Target Security Breach: Chase Bank Eases Restrictions on Cardholders

Target

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Target (NYSE:TGT) isn’t the only company doing damage control following reports that the big-box retailer suffered a security breach in which data from as many as 40 million credit and debit cards were stolen. JPMorgan Chase (NYSE:JPM) announced shortly after news of the breach broke that it would be limiting the the amount of cash that Chase debit card holders could withdraw at ATMs, as well as the amount they could purchase using the card, in a single day.

Target confirmed that it had been made “aware of unauthorized access to payment card data that may have impacted certain guests making credit and debit card purchases in its U.S. stores” on December 19, but the security breach occurred between November 27 and December 15. Target will bear the brunt of the financial and reputational damage related to the breach, but depending on the circumstance banks like Chase can be on the hook for losses that result from fraud.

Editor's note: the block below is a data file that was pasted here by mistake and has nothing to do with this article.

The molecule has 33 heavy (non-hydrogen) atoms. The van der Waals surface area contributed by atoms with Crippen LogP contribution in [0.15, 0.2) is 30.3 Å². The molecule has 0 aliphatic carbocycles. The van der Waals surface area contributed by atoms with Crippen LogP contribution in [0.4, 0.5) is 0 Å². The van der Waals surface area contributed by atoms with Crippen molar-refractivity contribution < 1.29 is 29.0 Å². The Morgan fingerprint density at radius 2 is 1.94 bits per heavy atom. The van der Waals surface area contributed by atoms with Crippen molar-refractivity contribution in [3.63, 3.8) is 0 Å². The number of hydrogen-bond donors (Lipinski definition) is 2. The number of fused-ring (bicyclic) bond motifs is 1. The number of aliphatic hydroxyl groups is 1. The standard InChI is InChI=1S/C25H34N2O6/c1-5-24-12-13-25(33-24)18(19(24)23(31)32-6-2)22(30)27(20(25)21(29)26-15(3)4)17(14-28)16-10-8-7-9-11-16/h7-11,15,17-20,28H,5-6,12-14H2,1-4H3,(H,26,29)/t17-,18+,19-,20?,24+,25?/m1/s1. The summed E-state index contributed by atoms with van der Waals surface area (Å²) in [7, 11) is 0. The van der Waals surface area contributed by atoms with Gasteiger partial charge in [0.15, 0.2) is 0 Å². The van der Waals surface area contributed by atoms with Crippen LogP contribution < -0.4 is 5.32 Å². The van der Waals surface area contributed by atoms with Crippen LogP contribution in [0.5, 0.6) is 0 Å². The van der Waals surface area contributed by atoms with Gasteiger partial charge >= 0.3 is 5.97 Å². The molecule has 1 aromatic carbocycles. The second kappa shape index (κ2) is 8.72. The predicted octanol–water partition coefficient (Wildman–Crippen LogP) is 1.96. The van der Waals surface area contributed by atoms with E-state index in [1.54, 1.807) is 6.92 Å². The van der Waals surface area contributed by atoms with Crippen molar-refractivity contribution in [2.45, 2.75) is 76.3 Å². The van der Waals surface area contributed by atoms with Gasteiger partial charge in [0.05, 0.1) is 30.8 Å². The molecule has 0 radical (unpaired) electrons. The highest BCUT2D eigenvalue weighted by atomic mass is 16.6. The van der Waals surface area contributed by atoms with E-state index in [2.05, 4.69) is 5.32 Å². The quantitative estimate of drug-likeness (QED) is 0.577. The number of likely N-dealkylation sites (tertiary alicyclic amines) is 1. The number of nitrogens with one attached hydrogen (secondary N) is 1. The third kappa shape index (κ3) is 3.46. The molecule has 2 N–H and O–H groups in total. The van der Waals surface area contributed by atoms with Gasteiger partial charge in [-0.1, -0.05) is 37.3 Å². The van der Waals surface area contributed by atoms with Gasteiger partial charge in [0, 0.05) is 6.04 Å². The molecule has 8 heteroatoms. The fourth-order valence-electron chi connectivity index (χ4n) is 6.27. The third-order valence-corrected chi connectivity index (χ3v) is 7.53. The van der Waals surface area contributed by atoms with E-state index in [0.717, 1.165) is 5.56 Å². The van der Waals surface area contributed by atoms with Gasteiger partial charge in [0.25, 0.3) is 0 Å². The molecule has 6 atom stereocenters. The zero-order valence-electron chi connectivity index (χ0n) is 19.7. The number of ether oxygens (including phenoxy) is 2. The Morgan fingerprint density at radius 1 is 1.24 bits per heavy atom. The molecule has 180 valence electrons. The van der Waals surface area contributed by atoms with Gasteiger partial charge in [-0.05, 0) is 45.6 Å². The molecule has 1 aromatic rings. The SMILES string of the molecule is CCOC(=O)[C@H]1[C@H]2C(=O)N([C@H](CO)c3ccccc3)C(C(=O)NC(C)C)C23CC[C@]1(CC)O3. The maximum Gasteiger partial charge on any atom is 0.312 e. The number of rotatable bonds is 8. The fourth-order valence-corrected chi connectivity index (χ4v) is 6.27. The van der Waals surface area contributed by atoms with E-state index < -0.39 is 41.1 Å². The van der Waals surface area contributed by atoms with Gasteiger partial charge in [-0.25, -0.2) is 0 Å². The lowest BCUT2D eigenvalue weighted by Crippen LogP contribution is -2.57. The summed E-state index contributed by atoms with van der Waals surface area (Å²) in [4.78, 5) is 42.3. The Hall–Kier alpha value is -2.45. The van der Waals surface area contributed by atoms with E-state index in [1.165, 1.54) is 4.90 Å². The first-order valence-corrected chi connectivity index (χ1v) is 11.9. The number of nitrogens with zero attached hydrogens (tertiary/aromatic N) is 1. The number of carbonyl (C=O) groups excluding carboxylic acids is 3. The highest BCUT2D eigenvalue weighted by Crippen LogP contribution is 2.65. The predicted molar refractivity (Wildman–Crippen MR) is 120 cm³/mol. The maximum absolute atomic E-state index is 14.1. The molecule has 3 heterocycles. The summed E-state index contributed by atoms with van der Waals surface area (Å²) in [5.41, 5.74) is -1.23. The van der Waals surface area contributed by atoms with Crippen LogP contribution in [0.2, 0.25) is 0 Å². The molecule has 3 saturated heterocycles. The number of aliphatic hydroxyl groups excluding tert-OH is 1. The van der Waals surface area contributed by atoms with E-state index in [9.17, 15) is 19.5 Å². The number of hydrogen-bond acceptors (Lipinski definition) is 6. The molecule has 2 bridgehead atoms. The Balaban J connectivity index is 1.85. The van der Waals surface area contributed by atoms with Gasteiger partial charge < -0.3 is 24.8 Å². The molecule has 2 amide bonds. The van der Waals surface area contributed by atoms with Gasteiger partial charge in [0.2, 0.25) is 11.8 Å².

Like many other banks, Chase has a zero-liability fraud agreement, which means that it could be responsible for refunding debit card holders if money is fraudulently withdrawn from their accounts. Due to this, Chase limited the amount of money that a debit card holder could withdraw from an ATM to just $100, and the amount they could spend using the card to $300.

On Christmas Eve, though, Chase announced that it would ease the restrictions to $250 cash withdrawal and to $1,000 spending capacity. The move follows news that, despite rumors to the contrary, it does not appear that any PIN numbers for debit cards were stolen during the security breach.

Target is expected to have to shoulder a legal bill of at least $50 million for the snafu. Avivah Litan, a financial fraud analyst at Gartner, told CNNMoney that fraudulent charges are probably less than $25 million, but that Target will be slammed with legal fees and fines from banks and payment processors.

The financial blow can’t be written off, but the damage to Target’s reputation is likely to be more substantial. The breach was poorly time and shook consumer confidence in the company. Retail consultancy firm Customer Growth Partners told Reuters that customer traffic fell 5 percent in the final weekend before Christmas, right after the security breach. The number of transactions dropped 3-4 percent compared with the same weekend last year, according to the same firm, which was also consulted by the Wall Street Journal. Transactions at other, unaffected retailers were up for the weekend of December 21 and 22.

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